We really need to talk about suicide

This week, two people who were critical in my formation as an adult have decided to take their own lives, Kate Spade and Anthony Bourdain.

These were both two people I admired greatly early on in my life. Kate helped me feel validated that you could be both quirky and stylish, funny and fashionable, edgy and elegant.

And I used to watch Anthony Bourdain faithfully. From his days on the Travel Channel to Kitchen Confidential to Parts Unknown, I loved his no BS take on culture, travel, and food. Anthony made me want to be a travel writer.

They both have so many things in common; they were both pursuing their dreams on the public stage, they both embraced their own individuality and unique spin on the world, they gave us as a culture beautiful, funny, and thoughtful expressions of that individuality, they both appeared to be living the dream with wealth, renown, and lives many of us can only dream about, and both as of today, are gone.

Both Kate and Anthony suffered, unknown to us all, with their own demons. And rather share or even hint at the struggles they endured, for the sake of brands or reputations, or whatever else, they suffered until they could suffer no more. Both decided it would be better for them to end their own lives rather than continue on.

Mental health is paramount to a healthy life, and these losses prove that. No amount of money, fame, followers, or whatever will replace your peace and sanity. Both are hard to hold on to and easy to lose. Interestingly enough, while there is emphasis on suicide as a mental health concern, over 50% of suicides came without any known mental health struggles. Rather, the people committing suicide often had other troubles, such as financial issues, relationship troubles, substance abuse or misuse, recent crises, and physical health problems.

According to the Centers for Disease Control (CDC), suicide rates have jumped in the U.S. by more than 30% since 1999. The most popular of the methods of suicide being guns accounting for more than half of deaths.

But suicide prevention is not just a gun control issue, but an exposure to other deadly means as well. A lot of thought goes into planning one’s suicide, research proves, however, the choice to actually take one’s own life happens impulsively. Simply not having the means by which to commit suicide allows time for intervention, often saving lives.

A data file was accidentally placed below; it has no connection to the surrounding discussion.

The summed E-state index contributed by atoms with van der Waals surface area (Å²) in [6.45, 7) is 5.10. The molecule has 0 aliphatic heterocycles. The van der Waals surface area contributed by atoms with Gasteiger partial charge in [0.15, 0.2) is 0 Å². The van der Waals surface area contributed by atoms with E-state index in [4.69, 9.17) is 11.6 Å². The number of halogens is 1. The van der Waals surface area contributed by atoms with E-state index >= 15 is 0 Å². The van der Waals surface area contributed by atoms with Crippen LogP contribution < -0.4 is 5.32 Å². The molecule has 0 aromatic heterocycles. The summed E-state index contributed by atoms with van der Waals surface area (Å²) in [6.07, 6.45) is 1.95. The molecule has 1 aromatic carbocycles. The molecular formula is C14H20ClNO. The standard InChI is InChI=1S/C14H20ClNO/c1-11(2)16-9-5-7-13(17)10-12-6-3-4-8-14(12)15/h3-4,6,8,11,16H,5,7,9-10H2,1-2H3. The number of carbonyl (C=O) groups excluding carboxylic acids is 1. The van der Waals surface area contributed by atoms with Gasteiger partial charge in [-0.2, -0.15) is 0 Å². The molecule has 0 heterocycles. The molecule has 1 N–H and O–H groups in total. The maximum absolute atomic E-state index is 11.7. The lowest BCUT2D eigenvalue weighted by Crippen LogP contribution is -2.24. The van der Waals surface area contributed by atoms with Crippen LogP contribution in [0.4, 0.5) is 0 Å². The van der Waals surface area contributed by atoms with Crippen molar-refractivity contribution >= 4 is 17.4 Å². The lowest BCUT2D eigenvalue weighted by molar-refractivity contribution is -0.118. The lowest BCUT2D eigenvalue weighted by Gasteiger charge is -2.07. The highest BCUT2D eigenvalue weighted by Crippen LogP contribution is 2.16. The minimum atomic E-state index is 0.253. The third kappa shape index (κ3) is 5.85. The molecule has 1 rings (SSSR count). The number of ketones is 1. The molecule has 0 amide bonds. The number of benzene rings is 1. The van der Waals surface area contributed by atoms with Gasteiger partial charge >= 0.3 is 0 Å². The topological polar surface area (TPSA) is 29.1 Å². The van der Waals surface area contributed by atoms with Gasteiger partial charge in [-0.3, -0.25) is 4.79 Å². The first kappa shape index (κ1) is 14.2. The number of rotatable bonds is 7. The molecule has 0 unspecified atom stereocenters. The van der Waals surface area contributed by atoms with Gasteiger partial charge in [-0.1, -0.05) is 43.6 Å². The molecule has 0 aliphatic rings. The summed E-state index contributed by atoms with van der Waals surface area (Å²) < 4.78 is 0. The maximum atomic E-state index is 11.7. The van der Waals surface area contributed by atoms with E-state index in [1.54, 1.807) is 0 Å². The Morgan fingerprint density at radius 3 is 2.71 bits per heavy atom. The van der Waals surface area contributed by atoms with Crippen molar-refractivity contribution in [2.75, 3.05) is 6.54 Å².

“You may be thinking about it over time, but that moment when you actually make an attempt is a very short window,” says Robert Gebbia, head of the American Foundation for Suicide Prevention. “If you could make it harder to make that attempt by not having access to the means, often what happens is the feelings will pass, it gives people time for someone to intervene and get them help, so that is a really important preventative step that can be done. And there’s good research to support that.”

The sad thing is there are only a handful of tiny federally funded suicide prevention program for children and teens, but none for adults. The reason being that our government doesn’t see the real “investment” in suicide prevention for adults. But with numbers climbing every day, the need for not only prevention programs and suicide prevention education is expanding with every person who succumbs to suicide.

If you find yourself feeling or thinking suicidal thoughts, PLEASE SEEK HELP. Call 1–800–273–8255 or text 741741. (En Español: 1–888–628–9454; Deaf and Hard of Hearing: 1–800–799–4889) Or contact someone. Or tell somebody. You do not have to suffer alone.

This post was originally shared on The Reclaimed Blog.

Whitney Alese is a writer, podcaster and cultural commentator. Featured in WIRED Magazine (September 2020). She is based in Philadelphia.

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